The following open letter was shared with Mondoweiss.
Friday, Feb 17th, 2017
We have written this letter in the hope that we can discuss the issues raised below with others from Jewish social justice groups and communities. We hope you will consider them as relevant and worthy of discussion as we do.
We very much appreciate that this moment calls for a strong, broad, united front against the Trump administration’s agenda and actions and the vilification of immigrants, refugees, and Muslims, among many others. However, we question whether there are groups within our communities with which, in good conscience, we cannot and should not stand. We know similar questions have been asked in many different contexts over the years; we find it particularly salient at this moment.
Specifically, we refer to the February 12 rallies in support of refugees in which Jewish social justice groups cosponsored the action with, among others, the Anti-Defamation League (ADL) and the American Jewish Committee (AJC), two organizations that have toxic anti-Muslim and anti-Palestinian policies. The rally, protesting the President’s “recent actions against refugees” (although, notably, the word “Muslim” is absent from the February 12 call to action), included these two groups among the most prominent national co-sponsors.
We can only begin to address this issue if we know about the ADL and AJC’s long history of Islamophobic and anti-Arab actions.
Here are some specifics:
- During the many years in which the NYPD engaged in surveillance of Muslim communities, the ADL, despite its stated mission of protecting “civil rights for all,” was notably silent. Even after 2011 AP revelations made public the NYPD surveillance operations, the ADL gave an award to the commanding officer of the NYPD Intelligence Division that had implemented the discriminatory surveillance program. This is perhaps not surprising, given that the ADL has its own history of “illegal spying against Arab-American and other civil rights groups,” going back to the 1950s, including sharing information about these groups with the FBI. They also labeled Muslim community groups as “terrorist sympathizers” and tried to exclude them from the public sphere.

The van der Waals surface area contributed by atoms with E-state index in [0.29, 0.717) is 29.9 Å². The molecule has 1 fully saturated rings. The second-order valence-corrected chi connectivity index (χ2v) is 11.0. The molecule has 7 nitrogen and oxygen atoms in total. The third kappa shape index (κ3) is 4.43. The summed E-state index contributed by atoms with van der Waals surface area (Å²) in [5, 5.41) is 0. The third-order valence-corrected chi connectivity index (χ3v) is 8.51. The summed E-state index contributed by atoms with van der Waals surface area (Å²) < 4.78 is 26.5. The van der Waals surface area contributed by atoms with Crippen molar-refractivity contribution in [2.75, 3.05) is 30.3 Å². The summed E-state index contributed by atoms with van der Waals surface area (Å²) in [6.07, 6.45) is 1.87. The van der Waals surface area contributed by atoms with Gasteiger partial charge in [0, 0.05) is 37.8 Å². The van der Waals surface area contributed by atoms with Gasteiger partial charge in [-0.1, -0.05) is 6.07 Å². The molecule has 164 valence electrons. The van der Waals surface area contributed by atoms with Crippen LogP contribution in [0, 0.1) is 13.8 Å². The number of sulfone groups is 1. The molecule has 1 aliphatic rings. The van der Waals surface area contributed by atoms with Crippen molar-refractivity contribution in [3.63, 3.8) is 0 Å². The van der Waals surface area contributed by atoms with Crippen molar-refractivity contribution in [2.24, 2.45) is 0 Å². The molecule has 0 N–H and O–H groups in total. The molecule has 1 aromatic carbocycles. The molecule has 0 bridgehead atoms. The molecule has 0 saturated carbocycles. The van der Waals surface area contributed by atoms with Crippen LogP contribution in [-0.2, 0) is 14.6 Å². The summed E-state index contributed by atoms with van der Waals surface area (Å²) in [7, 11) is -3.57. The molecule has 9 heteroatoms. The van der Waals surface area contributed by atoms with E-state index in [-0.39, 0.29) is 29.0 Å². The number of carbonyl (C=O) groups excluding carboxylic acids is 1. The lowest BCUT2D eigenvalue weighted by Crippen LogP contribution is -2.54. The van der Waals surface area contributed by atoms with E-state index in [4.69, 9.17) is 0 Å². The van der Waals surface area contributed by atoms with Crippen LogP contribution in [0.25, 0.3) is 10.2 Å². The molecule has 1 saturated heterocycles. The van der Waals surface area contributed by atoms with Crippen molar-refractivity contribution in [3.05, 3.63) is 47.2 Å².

- The AJC has helped normalize Islamophobia by lauding anti-Muslim books on the airwaves written by such pillars of the Islamophobia network in America as Steve Emerson, author of Jihad in America, who has claimed that Islam “sanctions genocide, planned genocide, as part of its religious doctrine”; and Daniel Pipes, author of Militant Islam Reaches America, who believes that “militant Islam” is “infiltrating America” and supports student monitoring of professors for their views on Israel and Palestine.
- The AJC has also supported legislation like the Patriot Act that targeted and disproportionately criminalized those in Muslim, Arab, and Palestinian communities; backed the 2011 anti-Muslim congressional hearings led by Representative Peter King that perniciously equated Islam and terrorism; and failed to oppose white nationalist and key presidential advisor Stephen Bannon.
- The ADL and AJC backed the appointment by President George W. Bush of Daniel Pipes to the board of the United State Institute for Peace.
- Both the ADL and AJC routinely smear and try to silence groups speaking out for justice in Palestine/Israel and students doing pro-Palestine organizing at their college campuses.
- Both the ADL and AJC have taken money from funders of anti-Muslim and anti-Palestinian hate: for example, $550,000 to the ADL from the Sheldon Adelson Foundation (2007-2013), which funds groups like Christians United for Israel (CUFI), the Endowment for Middle East Truth (MEET), and the Zionist Organization of America (ZOA); and hundreds of thousands of dollars to the AJC from several of the main funders of the Islamophobia-Israel network in America.
Neither the ADL nor the AJC has ever publicly renounced or apologized for these actions or disassociated themselves from these virulently Islamophobic individuals, groups and funders.
We understand that the ADL and AJC, along with the majority of Jewish groups, support the welcoming of refugees and that the ADL also articulates positive positions on issues such as hate crimes and (for the most part) building local mosques. ADL has also spoken out and worked with a number of communities against bigotry. But the issues we are raising are not about co-sponsoring an event with an organization that has some good views as well as some that may be inconsistent with a more progressive agenda, but, rather, co-sponsoring with organizations that have long histories of demonizing and targeting Muslims, Palestinians, and other Arabs.